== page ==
Wits v-c sets out stall for transformation

十月 31, 2003

Loyiso Nongxa's appointment as the first black vice-chancellor of the University of the Wi****ersrand is a South African success story, writes Karen MacGregor in Durban.

Professor Nongxa, who had a poor childhood, became the country's first black Rhodes scholar, an Oxford PhD in mathematics and leader of a top university.

The 49-year-old has firm aspirations for Wits, a transformed university with a high research output, improved academic standards and a diverse population. He arrived at Wits in 2000, from a top management position at the University of the Western Cape, to become deputy vice-chancellor of research.

Soon after, the then vice-chancellor Colin Bundy left to lead the School of Oriental and African Studies in London, and was replaced by Norma Reid Birley, Wits' first female head. But she resigned amid disagreements over management last year.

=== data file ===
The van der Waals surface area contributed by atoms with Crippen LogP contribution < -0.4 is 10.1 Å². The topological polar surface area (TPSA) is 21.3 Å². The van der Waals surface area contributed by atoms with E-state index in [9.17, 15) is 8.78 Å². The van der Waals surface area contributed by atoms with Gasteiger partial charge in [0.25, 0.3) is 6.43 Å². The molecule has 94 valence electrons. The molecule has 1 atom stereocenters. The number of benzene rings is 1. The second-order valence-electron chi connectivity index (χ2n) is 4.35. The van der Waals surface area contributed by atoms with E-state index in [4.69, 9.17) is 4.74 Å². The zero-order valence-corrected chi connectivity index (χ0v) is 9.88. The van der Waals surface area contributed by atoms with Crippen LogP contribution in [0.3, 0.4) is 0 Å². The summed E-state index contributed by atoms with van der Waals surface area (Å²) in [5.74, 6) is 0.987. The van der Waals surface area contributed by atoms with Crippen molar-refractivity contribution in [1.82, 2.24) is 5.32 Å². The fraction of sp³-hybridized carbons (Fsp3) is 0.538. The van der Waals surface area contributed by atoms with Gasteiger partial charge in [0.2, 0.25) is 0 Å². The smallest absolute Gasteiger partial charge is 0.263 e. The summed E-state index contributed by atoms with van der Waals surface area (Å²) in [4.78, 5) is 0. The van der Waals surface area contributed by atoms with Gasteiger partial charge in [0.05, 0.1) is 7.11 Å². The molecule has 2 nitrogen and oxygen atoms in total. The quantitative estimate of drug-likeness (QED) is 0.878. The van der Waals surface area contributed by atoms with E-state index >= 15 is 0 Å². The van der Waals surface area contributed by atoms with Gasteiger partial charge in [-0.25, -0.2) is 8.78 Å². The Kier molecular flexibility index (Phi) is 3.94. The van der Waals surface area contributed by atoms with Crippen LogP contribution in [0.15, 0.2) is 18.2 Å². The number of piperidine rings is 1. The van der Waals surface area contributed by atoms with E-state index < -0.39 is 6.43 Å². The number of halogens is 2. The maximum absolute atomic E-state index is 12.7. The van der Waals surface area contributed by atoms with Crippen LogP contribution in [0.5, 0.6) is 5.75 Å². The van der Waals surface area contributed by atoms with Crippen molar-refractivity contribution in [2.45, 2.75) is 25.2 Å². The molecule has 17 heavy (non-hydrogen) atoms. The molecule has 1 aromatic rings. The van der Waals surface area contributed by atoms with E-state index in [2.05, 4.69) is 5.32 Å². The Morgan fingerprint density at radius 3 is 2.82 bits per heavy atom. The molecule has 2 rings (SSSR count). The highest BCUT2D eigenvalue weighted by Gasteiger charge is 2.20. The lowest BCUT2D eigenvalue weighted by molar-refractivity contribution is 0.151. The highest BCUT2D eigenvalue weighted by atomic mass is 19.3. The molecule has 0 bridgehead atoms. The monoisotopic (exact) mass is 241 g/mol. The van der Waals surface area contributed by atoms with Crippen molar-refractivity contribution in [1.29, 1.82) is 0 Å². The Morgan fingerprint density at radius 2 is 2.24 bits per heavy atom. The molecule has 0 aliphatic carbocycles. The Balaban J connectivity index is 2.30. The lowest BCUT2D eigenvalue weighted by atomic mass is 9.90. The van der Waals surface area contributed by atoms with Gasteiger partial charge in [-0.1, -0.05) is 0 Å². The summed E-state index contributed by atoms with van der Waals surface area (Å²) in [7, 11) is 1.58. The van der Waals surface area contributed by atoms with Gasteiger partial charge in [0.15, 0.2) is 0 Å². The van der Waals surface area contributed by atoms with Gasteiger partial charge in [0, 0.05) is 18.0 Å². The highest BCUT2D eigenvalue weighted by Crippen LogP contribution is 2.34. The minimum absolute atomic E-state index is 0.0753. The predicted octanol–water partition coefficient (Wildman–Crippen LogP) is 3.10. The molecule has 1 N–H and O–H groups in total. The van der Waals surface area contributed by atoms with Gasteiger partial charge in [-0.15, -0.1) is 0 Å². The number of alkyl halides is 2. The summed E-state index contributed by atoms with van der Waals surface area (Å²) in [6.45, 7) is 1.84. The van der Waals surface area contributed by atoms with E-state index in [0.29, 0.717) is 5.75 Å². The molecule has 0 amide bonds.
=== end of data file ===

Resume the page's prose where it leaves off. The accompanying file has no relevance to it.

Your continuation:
After two quick leadership turnovers and a rocky period of power struggles in mid-1995, the university seems determined to keep Professor Nongxa long enough, in the words of council chair Judge Edwin Cameron, to "place a decisive stamp on Wits". When he was appointed earlier this year, he secured a R1 million a year (£85,000) salary package and a job until retirement.

He said the appointment made him want to "dance with joy"; he is excited by the chance to steer a flagship South African university at a crucial, changing time. All South African universities still faced transformation demands, he said - but they would be resisted if transformation was seen as imposed from above, as an entitlement to make amends for wrongs of the past, or "as empowering some people at the expense of others".

The twin goals of transformation at Wits should be to eliminate race and gender stereotyping in academia, and to enhance the university's performance, effectiveness and reputation. Other goals on Professor Nongxa's agenda are embracing multiculturalism and diversity, leading a national intellectual project and "appropriation and reconciliation": ensuring that students and staff from different backgrounds "feel a sense of belonging".

Transformation would emphasise raising performance and quality, he added.

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